The worm uses Windows Address Book to collect e-mail addresses ('*.wab files). The worm also tries to look for e-mail addresses in \Temporary Internet Files\ folder ('sho*', 'get*', 'hot*', '*.html'). If a user has a working e-mail account the worm reads the its setting. Otherwise the '[username]@prodigy.mx.net' is used as the default sender's address and 'prodigy.net.mx' is used for the SMTP server name. The worm has its own SMTP engine and it sends out messages using this engine.

The worm collects a list of files with certain extensions ('.DOC', '.XLS', '.ZIP') into fake DLL files named 'sc*.dll'. The worm then sends itself out with one of the document files it found in a users's 'My Documents' folder.

Messages sent by Sircam look like this:



From: [[email protected]]
To: [[email protected]]
Subject: [document name without extension]



Hi! How are you?



'I send you this file in order to have your advice'

or

'I hope you can help me with this file that I send'

or

'I hope you like the file that I sendo you'

or

'This is the file with the information that you ask for'



See you later. Thanks

If a system's language is set to Spanish the worm sends messages in Spanish:



Hola como estas ?



'Te mando este archivo para que me des tu punto de vista'

or

'Espero me puedas ayudar con el archivo que te mando'

or

'Espero te guste este archivo que te mando'

or

'Este es el archivo con la informaci n que me pediste'



Nos vemos pronto, gracias.

The attached file has the name of a picked document file with a double extension like '.DOC.EXE', '.XLS.PIF'. The '.COM', '.BAT', '.PIF' and '.LNK' are used as second (executable) extensions. Since the worm can pick any of the user's personal document it migh send out confidential information.

This worm also uses Windows network shares to spread. When doing this, it first enumerates all the network shares available to the infected computer. If there there is a writeable \recycled\ folder on a share, a copy of the worm is put to \\[share]\recycled\' folder as 'SirCam32.exe' file. The \\[share]\autexec.bat file is appended with an extra line: '@win \recycled\SirC32.exe', so next time when an infected computer is rebooted the worm will be started. The worm also copies itself as 'rundll32.exe' file to Windows directory of a remote system. The original 'rundll32.exe' file is copied to 'run32.exe' before that.

The worm has two payloads. On 16th of October in one case out of 20 it deletes everything from the drive where Windows is installed. On any other day in one of 50 cases it fills up the drive where Windows is installed. In this case it creates a file called '<windows drive>:\recycled\sircam.sys' and continuosly fills it with one of below given text strings until the hard drive space is consumed.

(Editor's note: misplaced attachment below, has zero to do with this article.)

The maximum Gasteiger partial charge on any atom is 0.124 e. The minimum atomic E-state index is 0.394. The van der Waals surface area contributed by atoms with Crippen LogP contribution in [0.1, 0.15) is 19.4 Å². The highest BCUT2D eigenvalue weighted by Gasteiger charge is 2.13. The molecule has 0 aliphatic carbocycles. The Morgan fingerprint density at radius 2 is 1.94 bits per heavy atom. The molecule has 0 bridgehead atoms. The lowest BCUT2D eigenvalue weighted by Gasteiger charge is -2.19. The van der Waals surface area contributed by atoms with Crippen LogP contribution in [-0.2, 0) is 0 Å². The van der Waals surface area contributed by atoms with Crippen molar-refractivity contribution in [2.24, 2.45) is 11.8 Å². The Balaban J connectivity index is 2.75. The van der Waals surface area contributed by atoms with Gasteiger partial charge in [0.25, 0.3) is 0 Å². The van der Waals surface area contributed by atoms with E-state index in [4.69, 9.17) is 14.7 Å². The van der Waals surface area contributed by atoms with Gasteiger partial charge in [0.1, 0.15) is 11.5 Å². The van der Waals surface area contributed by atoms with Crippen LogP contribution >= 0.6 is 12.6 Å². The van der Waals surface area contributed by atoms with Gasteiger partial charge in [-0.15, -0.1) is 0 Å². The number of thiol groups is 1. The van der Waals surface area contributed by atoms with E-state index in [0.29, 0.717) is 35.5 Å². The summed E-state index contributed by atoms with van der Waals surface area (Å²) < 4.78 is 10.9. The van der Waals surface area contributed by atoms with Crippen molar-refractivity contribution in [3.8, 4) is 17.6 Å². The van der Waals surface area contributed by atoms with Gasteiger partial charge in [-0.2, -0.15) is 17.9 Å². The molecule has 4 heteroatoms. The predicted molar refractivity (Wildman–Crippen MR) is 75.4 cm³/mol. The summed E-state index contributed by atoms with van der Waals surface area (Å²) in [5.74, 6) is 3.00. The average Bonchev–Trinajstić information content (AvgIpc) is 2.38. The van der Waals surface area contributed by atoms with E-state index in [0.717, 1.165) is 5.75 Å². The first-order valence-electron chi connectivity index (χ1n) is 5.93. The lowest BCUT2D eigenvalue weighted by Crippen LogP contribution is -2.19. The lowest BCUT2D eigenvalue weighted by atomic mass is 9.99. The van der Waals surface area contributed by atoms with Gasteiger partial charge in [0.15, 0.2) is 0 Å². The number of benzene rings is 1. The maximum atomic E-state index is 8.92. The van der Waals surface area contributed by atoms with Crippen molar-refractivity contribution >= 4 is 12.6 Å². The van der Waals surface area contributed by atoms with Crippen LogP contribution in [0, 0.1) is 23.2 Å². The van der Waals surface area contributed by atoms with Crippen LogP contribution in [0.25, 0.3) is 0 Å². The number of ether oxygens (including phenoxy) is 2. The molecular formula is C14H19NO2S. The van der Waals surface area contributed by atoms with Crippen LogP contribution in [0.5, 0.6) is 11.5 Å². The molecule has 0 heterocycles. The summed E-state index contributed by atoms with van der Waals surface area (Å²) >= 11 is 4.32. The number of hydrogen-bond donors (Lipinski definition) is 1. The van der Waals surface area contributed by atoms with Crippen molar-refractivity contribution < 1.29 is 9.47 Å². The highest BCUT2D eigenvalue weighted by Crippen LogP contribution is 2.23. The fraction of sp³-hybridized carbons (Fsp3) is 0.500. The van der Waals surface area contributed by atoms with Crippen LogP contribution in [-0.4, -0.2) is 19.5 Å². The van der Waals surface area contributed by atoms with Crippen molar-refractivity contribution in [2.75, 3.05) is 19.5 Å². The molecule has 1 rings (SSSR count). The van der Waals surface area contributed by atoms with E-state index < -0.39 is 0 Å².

'[SirCam_2rP_Ein_NoC_Rma_CuiTzeO_MicH_MeX]'

or



'[SirCam Version 1.0 Copyright 2001 2rP Made in / Hecho en
- Cuitzeo, Michoacan Mexico]'

Removal instructions:

If your system is infected with the worm first please download this REG file and install it (by double-clicking on it):

ftp://ftp.europe.f-secure.com/anti-virus/tools/sirc_dis.reg

This will remove the worm's reference from the EXE file startup key and the main worm's startup key in the Registry.

Warning! The system might become unusable if the worm's file is deleted without modifying the EXE file startup key first.

After that the system can be safely disinfected with FSAV. If for some reason the worm's file can't be deleted from Windows (locked file), then you have to exit to pure DOS and delete the worm's file manually or use a DOS-based scanner (F-Prot for DOS for example). All worm files has to be deleted or renamed.

If a workstation was infected trough a network share '\windows\run32.exe' has to be renamed back to '\windows\rundll32.exe' after disinfection.

The extra line in 'autoexec.bat' file that starts the worm from \recycled\ folder should be removed also.

Network infection prevention:

If a network is infected and it is not possible to take it down to disinfect all workstations, the following method can prevent the worm from spreading to clean workstations:

In the \Recycled\ folder of a drive where Windows is installed, it is needed to create a dummy file with SIRC32.EXE name and read-only attribute.
 

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I get the pesky SOB 3 or 4 times a day. It is a pain in the arse!!!
 

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Sorry for the lengthy post. It has hit us in the states pretty hard. mainly those with windows networks. hahaha


Fools. I have two shops that run Linux at the desktop and as servers with Novell in the mix too. Neither of the two got hit with this :eek: